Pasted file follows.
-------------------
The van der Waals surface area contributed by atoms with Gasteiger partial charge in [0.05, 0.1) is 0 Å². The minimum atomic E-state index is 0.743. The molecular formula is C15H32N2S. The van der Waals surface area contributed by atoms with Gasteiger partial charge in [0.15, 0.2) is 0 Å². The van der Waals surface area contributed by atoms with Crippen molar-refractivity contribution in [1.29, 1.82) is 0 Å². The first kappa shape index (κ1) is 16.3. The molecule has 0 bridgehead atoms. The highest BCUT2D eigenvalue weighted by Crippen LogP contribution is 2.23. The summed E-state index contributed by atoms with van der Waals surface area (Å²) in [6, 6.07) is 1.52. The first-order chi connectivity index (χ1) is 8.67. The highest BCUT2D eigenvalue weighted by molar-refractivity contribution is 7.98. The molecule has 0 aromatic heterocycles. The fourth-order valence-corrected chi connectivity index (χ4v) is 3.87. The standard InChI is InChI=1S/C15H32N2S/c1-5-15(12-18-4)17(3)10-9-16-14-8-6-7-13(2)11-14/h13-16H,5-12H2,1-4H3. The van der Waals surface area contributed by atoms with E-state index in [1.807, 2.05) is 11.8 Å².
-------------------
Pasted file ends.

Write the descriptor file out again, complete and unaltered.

The van der Waals surface area contributed by atoms with Gasteiger partial charge in [0.05, 0.1) is 0 Å². The minimum atomic E-state index is 0.743. The molecular formula is C15H32N2S. The van der Waals surface area contributed by atoms with Gasteiger partial charge in [0.15, 0.2) is 0 Å². The van der Waals surface area contributed by atoms with Crippen molar-refractivity contribution in [1.29, 1.82) is 0 Å². The first kappa shape index (κ1) is 16.3. The molecule has 0 bridgehead atoms. The highest BCUT2D eigenvalue weighted by Crippen LogP contribution is 2.23. The summed E-state index contributed by atoms with van der Waals surface area (Å²) in [6, 6.07) is 1.52. The first-order chi connectivity index (χ1) is 8.67. The highest BCUT2D eigenvalue weighted by molar-refractivity contribution is 7.98. The molecule has 0 aromatic heterocycles. The fourth-order valence-corrected chi connectivity index (χ4v) is 3.87. The standard InChI is InChI=1S/C15H32N2S/c1-5-15(12-18-4)17(3)10-9-16-14-8-6-7-13(2)11-14/h13-16H,5-12H2,1-4H3. The van der Waals surface area contributed by atoms with E-state index in [1.807, 2.05) is 11.8 Å².